The monastery is a Romanesque structure, of gold-mottled brick, with cream-white Bedford stone trimmings. It is 119 feet long, in double cruciform (cross) form. It is surrounded by a brick wall for privacy. There are two beautiful angels, one holding a lamp and the other a trumpet, on the roof of the chapel entrance. The stained glass windows in the chapel portray Carmelite saints, or scenes which are the subject of a Carmelite meditation.  

Be sure to visit the museum room on the third floor. This room has been maintained in its original size and configuration. The Carmelite Sisters have supplied authentic furniture and furnishings for this museum room. As many as five of the original cells have been put together to make one of the beautiful client rooms now available at The Abbey, A Premier Addiction Treatment Center. (Note that the doors to the original cells have been preserved on the hallway side, to maintain the monastery appearance.)  

The Abbey Hotel  

The monastery – in failing repair – was purchased by the Lemon family in 1991.  The Lemons completely renovated the facility into a luxurious hotel, with 19 guest rooms, banquet and dining rooms, lobbies and lounges. It features Italian marble in the lobbies and baths, crystal chandeliers and new furnishings throughout. The hotel has all new bathrooms and mechanical systems, and modern electrical, heating and air conditioning; and sprinklers and fire protection systems have been installed throughout the hotel. At the same time, the Lemon family has preserved, to the maximum extent possible, the character of the monastery.  

The Abbey Hotel provided luxury accommodations and specialized in wedding receptions, banquets, business meetings, reunions and functions of all kinds. As a hotel, The Abbey earned a Four-Diamond Award from AAA; this rating was achieved in September 1993 and was maintained in every subsequent evaluation.

In January 1994, the Regina Coeli Monastery was placed on the National Register of Historic Places.

The Abbey was named one of the “54 Best Inns in America” by National Geographic Traveler magazine (April 1999).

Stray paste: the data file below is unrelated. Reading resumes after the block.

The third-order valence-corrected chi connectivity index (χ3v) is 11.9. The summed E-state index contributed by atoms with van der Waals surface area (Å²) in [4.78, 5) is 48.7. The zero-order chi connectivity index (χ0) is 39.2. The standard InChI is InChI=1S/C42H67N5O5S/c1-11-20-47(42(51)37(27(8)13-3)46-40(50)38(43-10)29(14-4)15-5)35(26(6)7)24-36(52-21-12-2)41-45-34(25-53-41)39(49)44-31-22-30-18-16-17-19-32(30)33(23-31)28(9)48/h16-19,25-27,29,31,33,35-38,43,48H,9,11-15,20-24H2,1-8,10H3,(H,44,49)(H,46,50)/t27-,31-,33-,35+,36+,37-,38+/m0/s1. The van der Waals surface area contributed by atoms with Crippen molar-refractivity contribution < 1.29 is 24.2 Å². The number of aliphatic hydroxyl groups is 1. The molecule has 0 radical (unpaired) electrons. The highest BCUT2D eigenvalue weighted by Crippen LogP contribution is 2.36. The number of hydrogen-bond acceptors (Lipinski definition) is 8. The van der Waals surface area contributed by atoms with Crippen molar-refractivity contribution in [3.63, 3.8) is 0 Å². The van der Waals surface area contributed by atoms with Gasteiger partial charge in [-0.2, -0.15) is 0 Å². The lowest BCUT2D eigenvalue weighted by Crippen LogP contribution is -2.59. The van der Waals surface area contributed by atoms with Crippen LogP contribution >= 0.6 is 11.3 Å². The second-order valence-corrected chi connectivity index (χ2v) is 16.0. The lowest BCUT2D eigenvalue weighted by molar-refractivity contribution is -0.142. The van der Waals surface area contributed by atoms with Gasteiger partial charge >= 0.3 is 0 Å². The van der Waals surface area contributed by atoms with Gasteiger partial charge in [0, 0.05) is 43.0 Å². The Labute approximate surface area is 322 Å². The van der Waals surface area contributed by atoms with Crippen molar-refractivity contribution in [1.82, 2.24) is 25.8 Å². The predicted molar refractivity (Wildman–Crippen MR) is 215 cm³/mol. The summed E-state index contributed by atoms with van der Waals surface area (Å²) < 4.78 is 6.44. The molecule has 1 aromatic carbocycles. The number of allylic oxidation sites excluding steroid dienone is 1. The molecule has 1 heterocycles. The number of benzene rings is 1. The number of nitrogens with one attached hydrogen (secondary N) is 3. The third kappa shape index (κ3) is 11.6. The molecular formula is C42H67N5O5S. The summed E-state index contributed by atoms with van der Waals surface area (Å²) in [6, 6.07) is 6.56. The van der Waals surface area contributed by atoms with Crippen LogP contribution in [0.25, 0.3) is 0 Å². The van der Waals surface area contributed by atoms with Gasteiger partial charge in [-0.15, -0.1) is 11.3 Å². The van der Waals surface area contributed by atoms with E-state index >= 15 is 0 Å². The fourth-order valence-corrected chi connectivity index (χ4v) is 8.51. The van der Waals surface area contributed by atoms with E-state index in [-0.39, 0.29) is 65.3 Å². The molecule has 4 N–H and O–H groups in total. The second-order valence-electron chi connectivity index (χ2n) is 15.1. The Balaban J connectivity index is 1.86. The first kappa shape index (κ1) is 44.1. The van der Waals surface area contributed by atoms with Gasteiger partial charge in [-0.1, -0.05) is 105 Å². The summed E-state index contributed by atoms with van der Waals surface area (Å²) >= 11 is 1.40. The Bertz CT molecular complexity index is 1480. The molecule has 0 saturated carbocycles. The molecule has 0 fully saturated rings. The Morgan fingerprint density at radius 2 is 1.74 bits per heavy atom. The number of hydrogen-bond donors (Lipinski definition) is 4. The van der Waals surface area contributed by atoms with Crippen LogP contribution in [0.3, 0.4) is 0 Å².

Joseph Lemon, Jr. has been honored as one of America’s “Top 75 Entrepreneurial Superstars” by Entrepreneur magazine (April 1997). 

The Abbey was also awarded the Better Business Bureau Integrity Award. 

In 2006, The Abbey received the Excellence in Commerce Award from the Chamber of Commerce in recognition as the best business of the year.  

In 1999, The Abbey expanded to Rock Island, Illinois, where the Lemon family purchased and renovated the historic Rock Island Lines Train Depot in Rock Island, Illinois (3031 5th Avenue, about 5 minutes away from Bettendorf). Now named “Abbey Station,” with its 32’ ceilings, Abbey Station is surely among the most elegant banquet facilities in the United States. Abbey Station is able to accommodate groups up to 270 people.  

The Abbey: A Premier Addiction Treatment Center  

The Lemons originally renovated the historic monastery as a public service effort for the community – which was a tremendous success for everyone in the Quad Cities.  

After 16 years as a hotel, however, the Lemon family decided to embark on a new mission to help those in need – in particular, those suffering from addiction and related problems.  

The Lemons are thrilled that this historic landmark, originally built for solemn prayer and contemplation, has been reinvigorated in its contribution to the local community and the nation at large with its commitment to providing the highest caliber of treatment to its tremendously important clients.  

Today, The Abbey is truly a Premier Addiction Treatment Center – it is among the finest such healing institutions not only in the Midwest, but in the entire country!